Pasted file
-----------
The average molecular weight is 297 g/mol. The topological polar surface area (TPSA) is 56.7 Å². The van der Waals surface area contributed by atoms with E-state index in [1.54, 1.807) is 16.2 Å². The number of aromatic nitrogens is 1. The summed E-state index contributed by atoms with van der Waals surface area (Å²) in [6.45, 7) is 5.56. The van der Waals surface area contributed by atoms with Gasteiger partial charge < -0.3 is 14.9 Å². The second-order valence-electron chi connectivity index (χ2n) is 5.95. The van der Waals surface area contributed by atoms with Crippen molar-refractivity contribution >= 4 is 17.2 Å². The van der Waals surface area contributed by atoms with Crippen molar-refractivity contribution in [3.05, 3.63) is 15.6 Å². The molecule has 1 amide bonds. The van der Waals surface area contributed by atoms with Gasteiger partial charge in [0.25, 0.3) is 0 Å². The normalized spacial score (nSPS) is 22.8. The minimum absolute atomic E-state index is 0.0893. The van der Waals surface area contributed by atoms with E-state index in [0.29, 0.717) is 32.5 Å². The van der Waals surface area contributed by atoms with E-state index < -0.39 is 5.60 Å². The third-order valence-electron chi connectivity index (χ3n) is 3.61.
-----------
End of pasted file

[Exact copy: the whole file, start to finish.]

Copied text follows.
The average molecular weight is 297 g/mol. The topological polar surface area (TPSA) is 56.7 Å². The van der Waals surface area contributed by atoms with E-state index in [1.54, 1.807) is 16.2 Å². The number of aromatic nitrogens is 1. The summed E-state index contributed by atoms with van der Waals surface area (Å²) in [6.45, 7) is 5.56. The van der Waals surface area contributed by atoms with Gasteiger partial charge < -0.3 is 14.9 Å². The second-order valence-electron chi connectivity index (χ2n) is 5.95. The van der Waals surface area contributed by atoms with Crippen molar-refractivity contribution >= 4 is 17.2 Å². The van der Waals surface area contributed by atoms with Crippen molar-refractivity contribution in [3.05, 3.63) is 15.6 Å². The molecule has 1 amide bonds. The van der Waals surface area contributed by atoms with Gasteiger partial charge in [0.25, 0.3) is 0 Å². The normalized spacial score (nSPS) is 22.8. The minimum absolute atomic E-state index is 0.0893. The van der Waals surface area contributed by atoms with E-state index in [0.29, 0.717) is 32.5 Å². The van der Waals surface area contributed by atoms with E-state index < -0.39 is 5.60 Å². The third-order valence-electron chi connectivity index (χ3n) is 3.61.